In lieu of actual baseball, I’ll be posting snippets that were cut from The Baseball Codes as a way of amusing myself and, hopefully, you. Today’s theme: intimidation.
In 1962, Don Drysdale, on first base, steamed into second on what turned out to be a foul grounder by Maury Wills, and took out Cardinals second baseman Julian Javier with a hook slide to break up what he thought would be a double play. That made Javier angry.
On the following pitch, Wills hit a ball to shortstop Dal Maxvill, who fed Javier for the force. Drysdale, out by too much to even think about repeating his slide, veered out of the baseline to avoid the throw, which didn’t much matter to Javier.
“He aimed the ball directly at me,” said Drysdale. “I was well on the outside of the basepath, knowing I was already out, and Javier’s throw wound up hitting the auxiliary scoreboard in short right field—eighty feet from the bag, and in foul territory. He’d had no idea whatsoever of throwing to first base. He wanted to hit me in the head, and if I hadn’t ducked, he would have.” Without a word, Drysdale returned to the dugout. His turn would come.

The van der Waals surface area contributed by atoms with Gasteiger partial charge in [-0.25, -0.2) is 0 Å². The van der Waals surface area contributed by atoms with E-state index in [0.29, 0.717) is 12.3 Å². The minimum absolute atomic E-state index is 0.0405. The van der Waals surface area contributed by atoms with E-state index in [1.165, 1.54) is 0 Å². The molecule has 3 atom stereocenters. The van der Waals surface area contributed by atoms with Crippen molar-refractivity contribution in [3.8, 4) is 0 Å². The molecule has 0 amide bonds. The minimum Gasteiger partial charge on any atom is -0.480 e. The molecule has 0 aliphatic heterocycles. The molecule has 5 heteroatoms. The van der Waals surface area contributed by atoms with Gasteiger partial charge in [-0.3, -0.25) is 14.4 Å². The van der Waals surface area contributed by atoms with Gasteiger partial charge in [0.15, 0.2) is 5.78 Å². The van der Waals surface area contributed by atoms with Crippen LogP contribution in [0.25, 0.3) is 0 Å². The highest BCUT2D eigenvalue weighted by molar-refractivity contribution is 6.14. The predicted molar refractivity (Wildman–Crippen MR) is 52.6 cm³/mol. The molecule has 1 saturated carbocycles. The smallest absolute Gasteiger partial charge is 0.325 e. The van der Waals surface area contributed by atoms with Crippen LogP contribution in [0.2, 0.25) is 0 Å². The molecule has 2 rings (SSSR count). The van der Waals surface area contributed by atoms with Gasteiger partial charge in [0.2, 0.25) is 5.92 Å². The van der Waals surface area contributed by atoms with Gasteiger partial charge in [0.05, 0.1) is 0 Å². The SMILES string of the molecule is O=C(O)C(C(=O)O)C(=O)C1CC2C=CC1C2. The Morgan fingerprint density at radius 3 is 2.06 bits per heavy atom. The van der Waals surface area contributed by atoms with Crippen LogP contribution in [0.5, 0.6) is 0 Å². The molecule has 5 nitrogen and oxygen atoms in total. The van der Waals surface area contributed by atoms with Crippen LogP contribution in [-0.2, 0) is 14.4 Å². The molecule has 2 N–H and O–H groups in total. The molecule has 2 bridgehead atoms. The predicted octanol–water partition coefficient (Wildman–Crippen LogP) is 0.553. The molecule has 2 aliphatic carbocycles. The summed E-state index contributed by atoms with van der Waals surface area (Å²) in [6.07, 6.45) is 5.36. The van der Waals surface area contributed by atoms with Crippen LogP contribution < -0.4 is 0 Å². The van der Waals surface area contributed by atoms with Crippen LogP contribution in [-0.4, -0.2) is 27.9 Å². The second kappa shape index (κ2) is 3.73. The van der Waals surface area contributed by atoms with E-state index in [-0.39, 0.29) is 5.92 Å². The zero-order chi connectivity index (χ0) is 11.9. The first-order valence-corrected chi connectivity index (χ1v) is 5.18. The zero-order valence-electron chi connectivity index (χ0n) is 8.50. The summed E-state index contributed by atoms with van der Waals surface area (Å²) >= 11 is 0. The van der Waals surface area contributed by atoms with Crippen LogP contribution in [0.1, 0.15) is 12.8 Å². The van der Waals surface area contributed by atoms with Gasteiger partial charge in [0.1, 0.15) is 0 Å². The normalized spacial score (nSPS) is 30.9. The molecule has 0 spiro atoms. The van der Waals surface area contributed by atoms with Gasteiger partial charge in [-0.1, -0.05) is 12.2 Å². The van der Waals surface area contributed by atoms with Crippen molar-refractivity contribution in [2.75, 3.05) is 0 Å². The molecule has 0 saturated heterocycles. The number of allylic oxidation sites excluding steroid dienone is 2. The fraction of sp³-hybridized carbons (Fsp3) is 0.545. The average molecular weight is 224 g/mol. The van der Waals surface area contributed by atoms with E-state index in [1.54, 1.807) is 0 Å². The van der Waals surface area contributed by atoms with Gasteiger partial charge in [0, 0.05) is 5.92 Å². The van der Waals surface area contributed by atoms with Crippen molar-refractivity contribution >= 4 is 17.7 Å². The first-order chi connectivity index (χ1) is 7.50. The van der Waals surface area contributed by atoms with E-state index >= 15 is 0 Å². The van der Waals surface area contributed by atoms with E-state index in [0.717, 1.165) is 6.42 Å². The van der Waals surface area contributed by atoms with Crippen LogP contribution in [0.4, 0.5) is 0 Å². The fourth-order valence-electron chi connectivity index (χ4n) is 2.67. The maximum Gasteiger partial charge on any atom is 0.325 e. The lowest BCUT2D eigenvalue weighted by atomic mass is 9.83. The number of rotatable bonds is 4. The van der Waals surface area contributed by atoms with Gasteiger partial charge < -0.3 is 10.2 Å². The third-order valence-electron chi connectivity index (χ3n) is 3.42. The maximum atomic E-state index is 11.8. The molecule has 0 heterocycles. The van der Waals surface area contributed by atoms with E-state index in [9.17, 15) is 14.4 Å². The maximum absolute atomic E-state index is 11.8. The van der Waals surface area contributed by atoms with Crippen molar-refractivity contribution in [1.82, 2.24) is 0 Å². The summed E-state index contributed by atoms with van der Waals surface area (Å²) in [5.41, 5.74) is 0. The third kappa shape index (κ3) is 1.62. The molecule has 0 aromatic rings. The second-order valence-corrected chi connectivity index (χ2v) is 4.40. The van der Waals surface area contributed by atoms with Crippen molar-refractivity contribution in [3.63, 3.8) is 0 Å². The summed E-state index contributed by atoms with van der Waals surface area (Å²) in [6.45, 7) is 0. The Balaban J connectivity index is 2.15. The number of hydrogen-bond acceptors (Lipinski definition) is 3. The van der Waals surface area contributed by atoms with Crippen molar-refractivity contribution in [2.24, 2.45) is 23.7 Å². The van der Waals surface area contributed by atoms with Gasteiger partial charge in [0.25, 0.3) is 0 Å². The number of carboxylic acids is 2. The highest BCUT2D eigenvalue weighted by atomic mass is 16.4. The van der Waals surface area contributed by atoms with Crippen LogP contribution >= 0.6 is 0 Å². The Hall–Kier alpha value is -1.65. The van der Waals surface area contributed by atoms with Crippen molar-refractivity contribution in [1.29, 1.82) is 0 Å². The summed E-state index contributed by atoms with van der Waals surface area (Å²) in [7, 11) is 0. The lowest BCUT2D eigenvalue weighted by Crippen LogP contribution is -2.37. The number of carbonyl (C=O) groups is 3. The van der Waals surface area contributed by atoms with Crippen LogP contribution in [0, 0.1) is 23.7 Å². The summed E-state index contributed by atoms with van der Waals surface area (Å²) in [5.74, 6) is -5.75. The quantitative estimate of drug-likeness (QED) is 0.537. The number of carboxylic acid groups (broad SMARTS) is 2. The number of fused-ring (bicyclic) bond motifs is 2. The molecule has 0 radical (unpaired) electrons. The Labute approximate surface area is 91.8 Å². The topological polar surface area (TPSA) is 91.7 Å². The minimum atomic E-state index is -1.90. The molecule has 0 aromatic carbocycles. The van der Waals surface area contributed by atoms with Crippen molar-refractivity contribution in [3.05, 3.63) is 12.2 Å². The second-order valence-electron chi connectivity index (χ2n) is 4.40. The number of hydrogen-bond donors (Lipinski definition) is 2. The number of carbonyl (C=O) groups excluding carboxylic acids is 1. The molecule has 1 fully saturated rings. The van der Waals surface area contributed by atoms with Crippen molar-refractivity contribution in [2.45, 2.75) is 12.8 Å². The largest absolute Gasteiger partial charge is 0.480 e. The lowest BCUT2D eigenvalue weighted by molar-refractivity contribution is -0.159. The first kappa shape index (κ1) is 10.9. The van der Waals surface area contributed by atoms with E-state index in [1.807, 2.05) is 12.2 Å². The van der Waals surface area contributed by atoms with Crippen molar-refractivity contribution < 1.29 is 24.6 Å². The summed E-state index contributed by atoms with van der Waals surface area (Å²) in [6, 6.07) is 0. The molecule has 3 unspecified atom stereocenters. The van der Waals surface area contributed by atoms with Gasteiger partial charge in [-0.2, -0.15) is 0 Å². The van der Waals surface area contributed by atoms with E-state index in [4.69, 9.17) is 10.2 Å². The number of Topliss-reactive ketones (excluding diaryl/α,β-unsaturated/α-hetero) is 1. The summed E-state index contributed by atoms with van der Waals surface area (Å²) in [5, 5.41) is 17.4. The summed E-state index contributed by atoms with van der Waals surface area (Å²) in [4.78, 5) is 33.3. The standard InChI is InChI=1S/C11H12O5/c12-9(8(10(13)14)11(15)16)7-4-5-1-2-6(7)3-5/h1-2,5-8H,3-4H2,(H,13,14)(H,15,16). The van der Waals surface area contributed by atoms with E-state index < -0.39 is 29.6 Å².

The next time Javier stepped to the plate, Drysdale aimed a fastball at his chin. “He went down like he’d been shot out of a cannon,” wrote Drysdale in Once a Bum, Always a Dodger, “his helmet flying one way, his glasses going up in the air. When he got up, it looked like he’d been in a flour sack. He was filthy.” The Cardinals complained vociferously about what they felt was a bad slide, compounded by Drysdale’s decking of their player.
That was the game Drysdale played, though. He welcomed all shots, with the clear understanding that the final word would eventually be his. In this instance, the Cardinals didn’t tempt him further. They knew too well what might happen if they did.